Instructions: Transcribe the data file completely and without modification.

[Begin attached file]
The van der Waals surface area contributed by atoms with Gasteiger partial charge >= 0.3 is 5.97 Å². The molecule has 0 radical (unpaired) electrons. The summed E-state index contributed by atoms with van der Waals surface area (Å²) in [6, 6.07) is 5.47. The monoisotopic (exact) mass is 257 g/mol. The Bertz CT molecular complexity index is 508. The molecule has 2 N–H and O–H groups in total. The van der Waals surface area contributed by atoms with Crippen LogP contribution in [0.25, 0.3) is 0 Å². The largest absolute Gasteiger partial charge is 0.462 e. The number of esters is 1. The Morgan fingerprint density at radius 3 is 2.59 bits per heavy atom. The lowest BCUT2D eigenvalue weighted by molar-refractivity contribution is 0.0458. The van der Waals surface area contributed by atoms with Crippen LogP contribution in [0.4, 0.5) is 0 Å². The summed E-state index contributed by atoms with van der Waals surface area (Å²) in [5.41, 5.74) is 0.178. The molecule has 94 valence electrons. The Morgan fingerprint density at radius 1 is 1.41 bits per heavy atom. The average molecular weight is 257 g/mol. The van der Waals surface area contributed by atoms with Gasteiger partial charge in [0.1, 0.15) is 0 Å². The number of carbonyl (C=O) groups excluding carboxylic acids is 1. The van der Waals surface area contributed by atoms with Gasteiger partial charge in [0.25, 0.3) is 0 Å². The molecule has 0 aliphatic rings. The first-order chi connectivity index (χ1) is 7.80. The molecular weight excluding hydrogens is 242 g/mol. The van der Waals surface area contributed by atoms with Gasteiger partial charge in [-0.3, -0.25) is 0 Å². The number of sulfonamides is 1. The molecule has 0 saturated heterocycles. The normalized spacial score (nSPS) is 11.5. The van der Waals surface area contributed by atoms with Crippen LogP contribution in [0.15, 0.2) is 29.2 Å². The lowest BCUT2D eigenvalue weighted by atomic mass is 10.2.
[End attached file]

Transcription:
The van der Waals surface area contributed by atoms with Gasteiger partial charge >= 0.3 is 5.97 Å². The molecule has 0 radical (unpaired) electrons. The summed E-state index contributed by atoms with van der Waals surface area (Å²) in [6, 6.07) is 5.47. The monoisotopic (exact) mass is 257 g/mol. The Bertz CT molecular complexity index is 508. The molecule has 2 N–H and O–H groups in total. The van der Waals surface area contributed by atoms with Crippen LogP contribution in [0.25, 0.3) is 0 Å². The largest absolute Gasteiger partial charge is 0.462 e. The number of esters is 1. The Morgan fingerprint density at radius 3 is 2.59 bits per heavy atom. The lowest BCUT2D eigenvalue weighted by molar-refractivity contribution is 0.0458. The van der Waals surface area contributed by atoms with Crippen LogP contribution in [0.4, 0.5) is 0 Å². The summed E-state index contributed by atoms with van der Waals surface area (Å²) in [5.41, 5.74) is 0.178. The molecule has 94 valence electrons. The Morgan fingerprint density at radius 1 is 1.41 bits per heavy atom. The average molecular weight is 257 g/mol. The van der Waals surface area contributed by atoms with Gasteiger partial charge in [0.1, 0.15) is 0 Å². The number of carbonyl (C=O) groups excluding carboxylic acids is 1. The van der Waals surface area contributed by atoms with Gasteiger partial charge in [0.25, 0.3) is 0 Å². The molecule has 0 aliphatic rings. The first-order chi connectivity index (χ1) is 7.80. The molecular weight excluding hydrogens is 242 g/mol. The van der Waals surface area contributed by atoms with Gasteiger partial charge in [-0.3, -0.25) is 0 Å². The number of sulfonamides is 1. The molecule has 0 saturated heterocycles. The normalized spacial score (nSPS) is 11.5. The van der Waals surface area contributed by atoms with Crippen LogP contribution in [0.15, 0.2) is 29.2 Å². The lowest BCUT2D eigenvalue weighted by atomic mass is 10.2.